No, John Oliver Did Not Give Away $15 Million. You Did.

Have you ever watched HBO’s Last Week Tonight? It’s a show where British comedian John Oliver reads a teleprompter explaining to Americans what is wrong with our country. It’s also a show where smug, self-satisfied progressives who miss John Stewart can be entertained while thinking they are watching “smart” content. Continue Reading...

Can Banks Disrupt the Payday Lending Business?

Since its inception in the 1990s, the payday lending industry has grown at an astonishing pace. Currently, there are about 22,000 payday lending locations — more than two for every Starbucks — that originate an estimated $27 billion in annual loan volume. Continue Reading...

New Issue of the Journal of Markets & Morality (19.1)

Our most recent issue of the Journal of Markets & Morality, vol. 19, no. 1, has now been published online and print issues are in the mail. In addition to our regular slate of articles examining the intersections between faith, freedom, markets, and morality, this issue contains a new entry in our Scholia special feature section: “Advice to a Desolate France” by Sebastian Castellio. Continue Reading...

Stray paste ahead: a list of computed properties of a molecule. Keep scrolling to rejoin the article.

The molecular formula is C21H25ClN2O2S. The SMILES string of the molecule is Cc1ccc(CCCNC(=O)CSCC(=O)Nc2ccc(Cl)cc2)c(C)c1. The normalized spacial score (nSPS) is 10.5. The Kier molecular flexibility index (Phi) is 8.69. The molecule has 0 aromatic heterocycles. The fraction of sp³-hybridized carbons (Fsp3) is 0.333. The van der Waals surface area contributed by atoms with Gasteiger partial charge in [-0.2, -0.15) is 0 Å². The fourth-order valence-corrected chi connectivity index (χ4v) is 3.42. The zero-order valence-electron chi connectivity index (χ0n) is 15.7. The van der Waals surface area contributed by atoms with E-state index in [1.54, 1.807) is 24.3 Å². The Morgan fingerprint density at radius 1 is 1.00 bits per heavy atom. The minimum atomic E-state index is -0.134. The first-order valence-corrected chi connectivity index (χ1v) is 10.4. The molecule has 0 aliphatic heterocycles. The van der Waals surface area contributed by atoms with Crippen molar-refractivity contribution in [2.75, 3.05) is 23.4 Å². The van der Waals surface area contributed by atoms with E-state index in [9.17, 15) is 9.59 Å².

Why Christians Care About Economics

“Economic activity is one of the most common and basic forms of human interaction and the Bible has much to say about it,” says Dale Arand. “However, it takes time to understand the complexities of our modern economy so that we can better apply God’s principles to our everyday activity.” Arand offer five reasons it’s worthwhile to understand economics, including: Continue Reading...

David Bentley Hart and the ‘Pelagian Criticism of Wealth’

Following up on yesterday’s post “Samuel Gregg on David Bentley Hart and Murderous Markets,” Rev. Gregory Jensen, author of the Acton book The Cure for Consumerism, observes that “Hart’s assertion that ‘the New Testament treats such wealth not merely as a spiritual danger, and not merely as a blessing that should not be misused, but as an intrinsic evil’ is simply wrong.” Writing at his Palamas Institute site, Jensen, an Orthodox Christian priest, added that “it is a gross overstatement to assert the Scriptures treat wealth as such as morally evil.” More from Jensen: Whatever might be the contemporary roots of Hart’s moral reasoning on economics, his argument that wealth is evil is more in keeping with the thought of the early Christian heretic Pelagius than with, such as, Ambrose, Augustine, Basil the Great and John Chrysostom. Continue Reading...